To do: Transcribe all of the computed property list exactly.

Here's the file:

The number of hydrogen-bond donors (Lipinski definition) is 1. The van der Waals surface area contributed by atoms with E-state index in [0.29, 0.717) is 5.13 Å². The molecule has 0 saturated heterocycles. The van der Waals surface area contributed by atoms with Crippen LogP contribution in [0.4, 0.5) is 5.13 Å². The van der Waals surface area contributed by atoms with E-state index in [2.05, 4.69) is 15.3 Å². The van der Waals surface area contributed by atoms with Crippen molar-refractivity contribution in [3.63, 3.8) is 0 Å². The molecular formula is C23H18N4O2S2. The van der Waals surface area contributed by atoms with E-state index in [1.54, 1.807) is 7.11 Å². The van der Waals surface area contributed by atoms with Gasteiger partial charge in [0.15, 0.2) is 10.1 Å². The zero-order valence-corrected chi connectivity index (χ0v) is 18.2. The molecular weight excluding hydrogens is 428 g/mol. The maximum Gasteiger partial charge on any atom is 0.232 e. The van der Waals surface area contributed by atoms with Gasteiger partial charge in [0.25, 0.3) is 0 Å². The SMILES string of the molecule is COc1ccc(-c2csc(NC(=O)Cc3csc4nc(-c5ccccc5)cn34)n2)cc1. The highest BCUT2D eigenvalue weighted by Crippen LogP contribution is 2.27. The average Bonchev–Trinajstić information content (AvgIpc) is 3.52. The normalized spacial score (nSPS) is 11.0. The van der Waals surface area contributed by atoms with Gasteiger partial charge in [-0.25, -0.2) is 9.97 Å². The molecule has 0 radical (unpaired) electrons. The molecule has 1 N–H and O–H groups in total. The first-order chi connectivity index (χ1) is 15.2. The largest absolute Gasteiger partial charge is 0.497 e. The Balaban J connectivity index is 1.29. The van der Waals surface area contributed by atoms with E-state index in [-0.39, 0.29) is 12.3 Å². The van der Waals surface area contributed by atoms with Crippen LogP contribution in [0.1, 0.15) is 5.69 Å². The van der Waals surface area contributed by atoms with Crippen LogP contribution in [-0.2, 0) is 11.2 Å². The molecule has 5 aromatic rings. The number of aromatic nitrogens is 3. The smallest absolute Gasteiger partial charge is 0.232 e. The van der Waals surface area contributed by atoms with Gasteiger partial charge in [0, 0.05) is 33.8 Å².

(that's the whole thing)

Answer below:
The number of hydrogen-bond donors (Lipinski definition) is 1. The van der Waals surface area contributed by atoms with E-state index in [0.29, 0.717) is 5.13 Å². The molecule has 0 saturated heterocycles. The van der Waals surface area contributed by atoms with Crippen LogP contribution in [0.4, 0.5) is 5.13 Å². The van der Waals surface area contributed by atoms with E-state index in [2.05, 4.69) is 15.3 Å². The van der Waals surface area contributed by atoms with Crippen molar-refractivity contribution in [3.63, 3.8) is 0 Å². The molecular formula is C23H18N4O2S2. The van der Waals surface area contributed by atoms with E-state index in [1.54, 1.807) is 7.11 Å². The van der Waals surface area contributed by atoms with Gasteiger partial charge in [0.15, 0.2) is 10.1 Å². The zero-order valence-corrected chi connectivity index (χ0v) is 18.2. The molecular weight excluding hydrogens is 428 g/mol. The maximum Gasteiger partial charge on any atom is 0.232 e. The van der Waals surface area contributed by atoms with Gasteiger partial charge in [0.25, 0.3) is 0 Å². The SMILES string of the molecule is COc1ccc(-c2csc(NC(=O)Cc3csc4nc(-c5ccccc5)cn34)n2)cc1. The highest BCUT2D eigenvalue weighted by Crippen LogP contribution is 2.27. The average Bonchev–Trinajstić information content (AvgIpc) is 3.52. The normalized spacial score (nSPS) is 11.0. The van der Waals surface area contributed by atoms with Gasteiger partial charge in [-0.25, -0.2) is 9.97 Å². The molecule has 0 radical (unpaired) electrons. The molecule has 1 N–H and O–H groups in total. The first-order chi connectivity index (χ1) is 15.2. The largest absolute Gasteiger partial charge is 0.497 e. The Balaban J connectivity index is 1.29. The van der Waals surface area contributed by atoms with E-state index in [-0.39, 0.29) is 12.3 Å². The van der Waals surface area contributed by atoms with Crippen LogP contribution in [0.1, 0.15) is 5.69 Å². The van der Waals surface area contributed by atoms with Crippen LogP contribution in [-0.2, 0) is 11.2 Å². The molecule has 5 aromatic rings. The number of aromatic nitrogens is 3. The smallest absolute Gasteiger partial charge is 0.232 e. The van der Waals surface area contributed by atoms with Gasteiger partial charge in [0, 0.05) is 33.8 Å².